In this approach to phase-segregation modeling, it is postulated that the microentropy inis proportional to the microenergy inflow through the chemical potential flow , a positive field. Consistently, the free energy is defined to be $(h, \sigma)$






with the chemical potential playing the same role coldness in the deduction of the heat equation. Just as absolute temperature turns out a macroscopic mea.sure of microscopic agitation, its inverse- the coldness- measures microscopic quiet. Likewise, the chemical potential can be seen as a macroscopic measure of microscopic organization. Combination of $(4.6)-(4.8)$ yields $a_{\iota}s$




an inequality that restricts constitutive choices: however, these can now be more general than those in (4.4). Now, assume that the constitutive mappings delivering , and the chemical potential . Then choose list $\rho,$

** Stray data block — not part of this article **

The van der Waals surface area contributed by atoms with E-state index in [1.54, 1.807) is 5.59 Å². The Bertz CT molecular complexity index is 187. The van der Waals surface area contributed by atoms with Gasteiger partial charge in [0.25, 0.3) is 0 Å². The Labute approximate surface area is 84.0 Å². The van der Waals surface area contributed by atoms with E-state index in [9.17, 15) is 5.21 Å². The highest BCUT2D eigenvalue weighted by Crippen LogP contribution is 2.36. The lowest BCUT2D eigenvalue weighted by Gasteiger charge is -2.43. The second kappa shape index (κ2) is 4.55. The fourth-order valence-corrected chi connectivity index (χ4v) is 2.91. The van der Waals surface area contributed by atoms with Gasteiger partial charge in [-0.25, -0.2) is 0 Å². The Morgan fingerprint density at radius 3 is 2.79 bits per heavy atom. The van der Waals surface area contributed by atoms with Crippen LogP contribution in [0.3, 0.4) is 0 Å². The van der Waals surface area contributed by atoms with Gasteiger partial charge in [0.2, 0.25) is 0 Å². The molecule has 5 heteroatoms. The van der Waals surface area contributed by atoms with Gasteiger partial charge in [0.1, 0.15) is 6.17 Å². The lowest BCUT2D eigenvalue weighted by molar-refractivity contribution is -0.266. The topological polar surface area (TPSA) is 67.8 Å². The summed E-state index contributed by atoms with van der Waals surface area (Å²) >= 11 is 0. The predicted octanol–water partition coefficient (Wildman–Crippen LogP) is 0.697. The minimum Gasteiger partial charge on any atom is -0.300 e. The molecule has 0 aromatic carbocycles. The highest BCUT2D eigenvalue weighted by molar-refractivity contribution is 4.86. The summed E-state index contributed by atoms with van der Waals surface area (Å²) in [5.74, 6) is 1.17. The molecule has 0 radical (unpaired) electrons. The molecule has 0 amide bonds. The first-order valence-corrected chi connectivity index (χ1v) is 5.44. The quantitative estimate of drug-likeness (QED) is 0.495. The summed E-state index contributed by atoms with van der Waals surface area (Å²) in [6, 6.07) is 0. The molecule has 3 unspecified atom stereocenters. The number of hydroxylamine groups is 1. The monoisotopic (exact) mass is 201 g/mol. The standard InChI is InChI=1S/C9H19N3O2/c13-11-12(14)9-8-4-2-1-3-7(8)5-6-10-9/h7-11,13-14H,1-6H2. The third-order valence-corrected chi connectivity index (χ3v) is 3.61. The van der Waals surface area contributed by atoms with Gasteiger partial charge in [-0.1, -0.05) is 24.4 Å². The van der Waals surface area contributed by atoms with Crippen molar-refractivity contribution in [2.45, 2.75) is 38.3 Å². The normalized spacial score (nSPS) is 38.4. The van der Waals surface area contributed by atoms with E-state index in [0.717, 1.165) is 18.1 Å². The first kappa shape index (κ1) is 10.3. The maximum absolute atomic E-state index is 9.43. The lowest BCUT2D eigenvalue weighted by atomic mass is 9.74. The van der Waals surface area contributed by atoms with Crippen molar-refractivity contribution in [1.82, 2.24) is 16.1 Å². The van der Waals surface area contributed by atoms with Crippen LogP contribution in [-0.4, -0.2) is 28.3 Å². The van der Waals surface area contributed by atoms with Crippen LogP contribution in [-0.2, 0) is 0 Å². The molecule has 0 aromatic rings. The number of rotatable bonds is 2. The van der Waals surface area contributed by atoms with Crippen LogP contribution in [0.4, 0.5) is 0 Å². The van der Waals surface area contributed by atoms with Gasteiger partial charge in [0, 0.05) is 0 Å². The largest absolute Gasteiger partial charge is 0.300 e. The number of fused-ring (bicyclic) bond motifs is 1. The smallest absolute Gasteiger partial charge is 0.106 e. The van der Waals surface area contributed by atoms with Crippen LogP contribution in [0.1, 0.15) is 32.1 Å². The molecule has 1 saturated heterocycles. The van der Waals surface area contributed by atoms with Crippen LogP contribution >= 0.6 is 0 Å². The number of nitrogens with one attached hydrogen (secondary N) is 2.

, and


depend on the


$\psi=\hat{\psi}(\rho, \nabla\rho, \mu)=-\mu\rho+f(\rho)+\frac{1}{2}|\nabla\rho|^{2}$



and observe that compatibility with (4.9) implies $\hat{\pi}(\rho, \nabla\rho, \partial_{t}\rho, \mu)=\mu-f’(\rho)-\hat{\kappa}(\rho, \nabla\rho, \partial_{t}\rho)\partial_{t}\rho$



$\hat{\xi}(\rho, \nabla\rho, \partial_{t}\rho, \mu)=\nabla\rho$


$\hat{\eta}(\rho, \nabla\rho, \partial_{t}\rho, \mu)=-\mu^{2}\rho$

$\hat{\overline{h}}(\rho, \nabla\rho, \partial_{t}\rho,\mu)\equiv 0$



In view of (4.11) and under the additional constitutive assumptions that the mobility is a positive constant and the extemal distance microforce is null, the microforce balance (4.2) and the energy balance (4.6) become, respectively, (2.1) and (2.2). $\kappa$



Precise statement of results